Aliens, Music, Queerness, And Dealing With the Devil: Ryka Aoki – Light From Uncommon Stars

This is one of those books that makes you think “no way is all of this going to work” as soon a you read the synopsis. I mean, aliens with a donut shop, an AI with feelings, a trans runaway violin prodigy, a woman in search of souls to sell to a demon, a quest to return to one’s home planet, a magical violin bow… It sounds like too crammed into one book much but what can I tell you? Somehow, it works!

LIGHT FROM UNCOMMON STARS
by Ryka Aoki

Published: Tor, 2021
eBook:
384 pages
Audiobook:
13 hours 13 minutes
Standalone
My rating:
7.5/10

Opening line: Shh… Yes, it hurt. It was definitely not just a bruise.

Good Omens meets The Long Way to a Small, Angry Planet in this defiantly joyful adventure set in California’s San Gabriel Valley, with cursed violins, Faustian bargains, and queer alien courtship over fresh-made donuts.

Shizuka Satomi made a deal with the devil: to escape damnation, she must entice seven other violin prodigies to trade their souls for success. She has already delivered six.

When Katrina Nguyen, a young transgender runaway, catches Shizuka’s ear with her wild talent, Shizuka can almost feel the curse lifting. She’s found her final candidate.

But in a donut shop off a bustling highway in the San Gabriel Valley, Shizuka meets Lan Tran, retired starship captain, interstellar refugee, and mother of four. Shizuka doesn’t have time for crushes or coffee dates, what with her very soul on the line, but Lan’s kind smile and eyes like stars might just redefine a soul’s worth. And maybe something as small as a warm donut is powerful enough to break a curse as vast as the California coastline.

As the lives of these three women become entangled by chance and fate, a story of magic, identity, curses, and hope begins, and a family worth crossing the universe for is found.

Katrina Nguyen is running away from home. She can’t take it anymore. The abusive father, the unaccepting mother, the fact that her family don’t accept her for who she is. So she packs only what is necessary – including her violin – and finds shelter with a friend.
She soon meets the most (in)famous violin mentor in the world, Shizuka Satomi, who not only recognizes Katrina’s raw talent, but also has her own burden to bear. She has to deliver seven souls – six of which are already done – to hell in order to save her own.
Add to that Lan Tran, owner of a donut shop and mother of four, but also secretly interstellar refugee trying to get back home. Things are clearly complicated.

This was such a great reading experience (technically listening experience as I enjoyed the audio version) because there is so much going on in this book. It’s about music and family, about guilt and desire, about being trans and being a young person in today’s world, about love and all the shapes and forms, and yes, also about aliens and donuts. Because why not?
What I liked about it may be someone else’s annoyance because, yes, there is a lot of stuff here and not all of it gets the same attention to detail readers might hope for. For example, Katrina being trans, how she sees herself, how she grows over the course of the book and changes into a more confident young woman, that’s pretty central to the novel. Lan Tran being an alien who fled her broken home far far away because of something called the Endplague isn’t so central. Sure, Aoki throws in some hints here or there about that but this isn’t the kind of book that is about how space travel works, where exactly Lan’s home is in the universe or generally how aliens are hiding in plain sight on Earth. Just take that part with a grain of salt.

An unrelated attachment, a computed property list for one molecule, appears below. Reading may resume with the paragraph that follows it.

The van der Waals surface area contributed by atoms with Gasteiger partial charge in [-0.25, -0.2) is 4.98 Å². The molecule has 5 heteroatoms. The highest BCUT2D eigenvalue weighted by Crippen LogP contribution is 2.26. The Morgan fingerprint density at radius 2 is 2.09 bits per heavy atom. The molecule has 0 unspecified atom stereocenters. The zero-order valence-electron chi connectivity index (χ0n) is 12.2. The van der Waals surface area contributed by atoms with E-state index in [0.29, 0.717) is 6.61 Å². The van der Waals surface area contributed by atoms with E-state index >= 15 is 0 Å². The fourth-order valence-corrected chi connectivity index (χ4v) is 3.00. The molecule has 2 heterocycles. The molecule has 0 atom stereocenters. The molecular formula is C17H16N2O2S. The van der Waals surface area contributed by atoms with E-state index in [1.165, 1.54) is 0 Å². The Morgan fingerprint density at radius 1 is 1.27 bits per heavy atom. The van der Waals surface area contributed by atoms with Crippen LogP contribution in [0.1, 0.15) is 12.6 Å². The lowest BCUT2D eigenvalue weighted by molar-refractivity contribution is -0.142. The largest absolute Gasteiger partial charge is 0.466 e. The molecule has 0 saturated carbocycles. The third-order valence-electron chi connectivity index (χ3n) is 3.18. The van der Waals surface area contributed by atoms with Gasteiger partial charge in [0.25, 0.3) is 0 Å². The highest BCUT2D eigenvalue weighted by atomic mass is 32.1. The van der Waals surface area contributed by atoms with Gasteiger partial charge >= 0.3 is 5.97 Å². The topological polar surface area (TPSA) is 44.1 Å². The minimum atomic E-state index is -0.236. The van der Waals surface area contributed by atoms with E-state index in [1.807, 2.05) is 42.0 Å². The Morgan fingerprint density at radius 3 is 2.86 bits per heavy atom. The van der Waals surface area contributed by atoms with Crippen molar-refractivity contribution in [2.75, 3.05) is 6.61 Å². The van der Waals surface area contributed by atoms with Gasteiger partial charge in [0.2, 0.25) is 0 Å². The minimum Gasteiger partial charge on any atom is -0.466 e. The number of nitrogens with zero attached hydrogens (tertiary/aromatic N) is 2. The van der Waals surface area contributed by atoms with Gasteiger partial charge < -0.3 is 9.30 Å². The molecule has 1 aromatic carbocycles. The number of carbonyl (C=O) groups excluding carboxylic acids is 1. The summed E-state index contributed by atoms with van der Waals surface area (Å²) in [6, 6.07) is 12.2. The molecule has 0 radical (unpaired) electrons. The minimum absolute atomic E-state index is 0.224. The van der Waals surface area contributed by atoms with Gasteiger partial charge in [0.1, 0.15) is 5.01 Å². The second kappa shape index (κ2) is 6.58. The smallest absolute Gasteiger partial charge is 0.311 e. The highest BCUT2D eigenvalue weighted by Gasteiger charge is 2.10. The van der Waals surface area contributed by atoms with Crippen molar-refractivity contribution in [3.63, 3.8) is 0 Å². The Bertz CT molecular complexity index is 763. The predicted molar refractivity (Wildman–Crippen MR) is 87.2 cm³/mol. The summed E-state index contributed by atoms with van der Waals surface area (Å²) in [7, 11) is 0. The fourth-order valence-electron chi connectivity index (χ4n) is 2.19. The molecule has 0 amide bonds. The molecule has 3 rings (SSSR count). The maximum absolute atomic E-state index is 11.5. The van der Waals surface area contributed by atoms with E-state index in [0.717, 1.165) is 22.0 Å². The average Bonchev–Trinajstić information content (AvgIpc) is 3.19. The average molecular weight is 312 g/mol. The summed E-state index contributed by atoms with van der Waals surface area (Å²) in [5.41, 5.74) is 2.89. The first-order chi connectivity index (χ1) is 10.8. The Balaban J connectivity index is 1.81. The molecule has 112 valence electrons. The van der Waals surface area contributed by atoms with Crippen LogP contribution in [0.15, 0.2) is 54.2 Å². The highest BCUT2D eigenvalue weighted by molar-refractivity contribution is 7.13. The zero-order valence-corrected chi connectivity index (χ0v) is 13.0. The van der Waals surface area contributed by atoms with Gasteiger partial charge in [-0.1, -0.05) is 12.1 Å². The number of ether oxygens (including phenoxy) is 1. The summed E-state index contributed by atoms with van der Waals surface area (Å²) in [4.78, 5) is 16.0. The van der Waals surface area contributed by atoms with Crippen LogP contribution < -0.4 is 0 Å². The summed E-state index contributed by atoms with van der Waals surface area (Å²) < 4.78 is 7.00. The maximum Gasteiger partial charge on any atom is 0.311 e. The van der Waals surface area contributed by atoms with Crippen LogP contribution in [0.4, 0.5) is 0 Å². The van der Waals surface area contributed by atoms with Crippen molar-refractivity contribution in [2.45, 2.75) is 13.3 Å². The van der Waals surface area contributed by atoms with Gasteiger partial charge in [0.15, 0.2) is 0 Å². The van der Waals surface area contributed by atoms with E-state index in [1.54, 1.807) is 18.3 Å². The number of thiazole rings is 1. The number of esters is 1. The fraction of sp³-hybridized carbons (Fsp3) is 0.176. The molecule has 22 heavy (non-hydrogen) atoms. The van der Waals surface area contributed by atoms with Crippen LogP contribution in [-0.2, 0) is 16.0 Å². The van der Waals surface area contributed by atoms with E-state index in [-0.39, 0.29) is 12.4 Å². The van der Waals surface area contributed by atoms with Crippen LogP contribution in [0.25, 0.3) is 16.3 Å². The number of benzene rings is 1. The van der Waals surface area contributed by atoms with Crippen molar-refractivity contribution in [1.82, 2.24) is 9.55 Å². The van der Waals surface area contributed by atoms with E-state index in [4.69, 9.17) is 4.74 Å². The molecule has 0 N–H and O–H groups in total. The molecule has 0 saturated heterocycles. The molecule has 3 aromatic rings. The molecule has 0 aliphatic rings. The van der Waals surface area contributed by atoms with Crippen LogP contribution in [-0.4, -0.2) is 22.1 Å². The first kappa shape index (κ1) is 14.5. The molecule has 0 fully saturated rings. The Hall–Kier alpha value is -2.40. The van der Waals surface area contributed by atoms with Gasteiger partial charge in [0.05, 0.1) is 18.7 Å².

The other thing I really enjoyed was the way Aoki writes bout music and the people who love it. This story deals with violin music in particular but I think the passion that is described can work for any type of music (or art, really). There’s also the darker side of it with competitions that some people take way too seriously, instruments that cost ridiculous amounts of money, and snobbery all over the place. Because Katrina, with her rather cheap Chinese violin, doesn’t play classical music, she plays gaming music! I adored this because, come on, who could resist listening to a young nerd playing the Zelda theme on her violin? But with a degree of internet fame comes the inevitable hate and, as you can probably imagine, as a trans girl, the hate takes on entirely new dimensions.

There were many characters to like in this story, first and foremost Katrina and Shizuka Satomi, but I also grew rather fond of Lan Tran and her children – one of which is technically an AI an a projected body, so there’s a whole new can of worms. Shizuka just wants to save herself, her own soul, and she knows that sacrificing young ambitious violin prodigies is what it takes. It’s a totaly coincicence that she’s drawing out handing Katrina over to hell and has nothing to do whatsoever with the fact taht she’s grown fond of the girl…
Katrina is pretty broken at the beginning of the book (when it comes to her ribs, I mean quite literally broken), she feels ugly and undeserving of love, she just wants to belong somewhere and play her music to make people happy. Once Satomi takes her under her wing, a new workd opens up for Katrina and it was both joyful and heartbreaking watching her appreciate such simple things as not being hurt on a daily basis simply for who she is.

I enjoyed every moment of this story, especially the ending. Things appear pretty hopeless, at last for one of the main characters, and I so appreciate when characters are clever and do the right thing. That’s all I can say without spoiling.